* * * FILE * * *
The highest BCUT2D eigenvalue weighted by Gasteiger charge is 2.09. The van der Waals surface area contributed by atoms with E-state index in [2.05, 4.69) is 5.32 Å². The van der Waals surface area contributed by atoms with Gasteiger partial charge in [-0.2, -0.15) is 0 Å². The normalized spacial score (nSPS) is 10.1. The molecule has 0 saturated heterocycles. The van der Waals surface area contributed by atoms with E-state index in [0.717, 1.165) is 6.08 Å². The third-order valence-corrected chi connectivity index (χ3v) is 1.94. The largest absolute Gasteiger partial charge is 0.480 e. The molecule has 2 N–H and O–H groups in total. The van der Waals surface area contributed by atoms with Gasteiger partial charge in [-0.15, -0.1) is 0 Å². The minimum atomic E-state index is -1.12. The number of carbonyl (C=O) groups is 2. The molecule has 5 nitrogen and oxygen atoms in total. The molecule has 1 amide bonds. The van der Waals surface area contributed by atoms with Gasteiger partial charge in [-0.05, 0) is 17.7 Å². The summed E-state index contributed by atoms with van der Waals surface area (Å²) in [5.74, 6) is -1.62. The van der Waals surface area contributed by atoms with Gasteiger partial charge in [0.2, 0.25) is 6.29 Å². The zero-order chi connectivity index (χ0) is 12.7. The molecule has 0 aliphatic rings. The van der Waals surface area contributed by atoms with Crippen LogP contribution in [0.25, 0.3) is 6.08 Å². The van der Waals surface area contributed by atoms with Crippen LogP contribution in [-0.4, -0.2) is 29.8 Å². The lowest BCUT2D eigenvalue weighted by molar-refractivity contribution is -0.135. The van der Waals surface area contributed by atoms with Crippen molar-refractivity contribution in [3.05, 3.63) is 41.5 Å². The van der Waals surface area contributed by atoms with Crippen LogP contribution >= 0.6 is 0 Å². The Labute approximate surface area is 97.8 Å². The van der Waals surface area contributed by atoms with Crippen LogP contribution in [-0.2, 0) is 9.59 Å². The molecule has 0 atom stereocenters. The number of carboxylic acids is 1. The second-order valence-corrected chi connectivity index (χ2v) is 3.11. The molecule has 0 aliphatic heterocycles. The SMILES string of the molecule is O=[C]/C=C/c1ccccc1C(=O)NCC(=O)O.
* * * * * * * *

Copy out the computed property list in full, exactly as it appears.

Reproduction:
The highest BCUT2D eigenvalue weighted by Gasteiger charge is 2.09. The van der Waals surface area contributed by atoms with E-state index in [2.05, 4.69) is 5.32 Å². The van der Waals surface area contributed by atoms with Gasteiger partial charge in [-0.2, -0.15) is 0 Å². The normalized spacial score (nSPS) is 10.1. The molecule has 0 saturated heterocycles. The van der Waals surface area contributed by atoms with E-state index in [0.717, 1.165) is 6.08 Å². The third-order valence-corrected chi connectivity index (χ3v) is 1.94. The largest absolute Gasteiger partial charge is 0.480 e. The molecule has 2 N–H and O–H groups in total. The van der Waals surface area contributed by atoms with Gasteiger partial charge in [-0.15, -0.1) is 0 Å². The minimum atomic E-state index is -1.12. The number of carbonyl (C=O) groups is 2. The molecule has 5 nitrogen and oxygen atoms in total. The molecule has 1 amide bonds. The van der Waals surface area contributed by atoms with Gasteiger partial charge in [-0.05, 0) is 17.7 Å². The summed E-state index contributed by atoms with van der Waals surface area (Å²) in [5.74, 6) is -1.62. The van der Waals surface area contributed by atoms with Gasteiger partial charge in [0.2, 0.25) is 6.29 Å². The zero-order chi connectivity index (χ0) is 12.7. The molecule has 0 aliphatic rings. The van der Waals surface area contributed by atoms with Crippen LogP contribution in [0.25, 0.3) is 6.08 Å². The van der Waals surface area contributed by atoms with Crippen LogP contribution in [-0.4, -0.2) is 29.8 Å². The lowest BCUT2D eigenvalue weighted by molar-refractivity contribution is -0.135. The van der Waals surface area contributed by atoms with Crippen molar-refractivity contribution in [3.05, 3.63) is 41.5 Å². The van der Waals surface area contributed by atoms with Crippen LogP contribution >= 0.6 is 0 Å². The Labute approximate surface area is 97.8 Å². The van der Waals surface area contributed by atoms with Crippen LogP contribution in [-0.2, 0) is 9.59 Å². The molecule has 0 atom stereocenters. The number of carboxylic acids is 1. The second-order valence-corrected chi connectivity index (χ2v) is 3.11. The molecule has 0 aliphatic heterocycles. The SMILES string of the molecule is O=[C]/C=C/c1ccccc1C(=O)NCC(=O)O.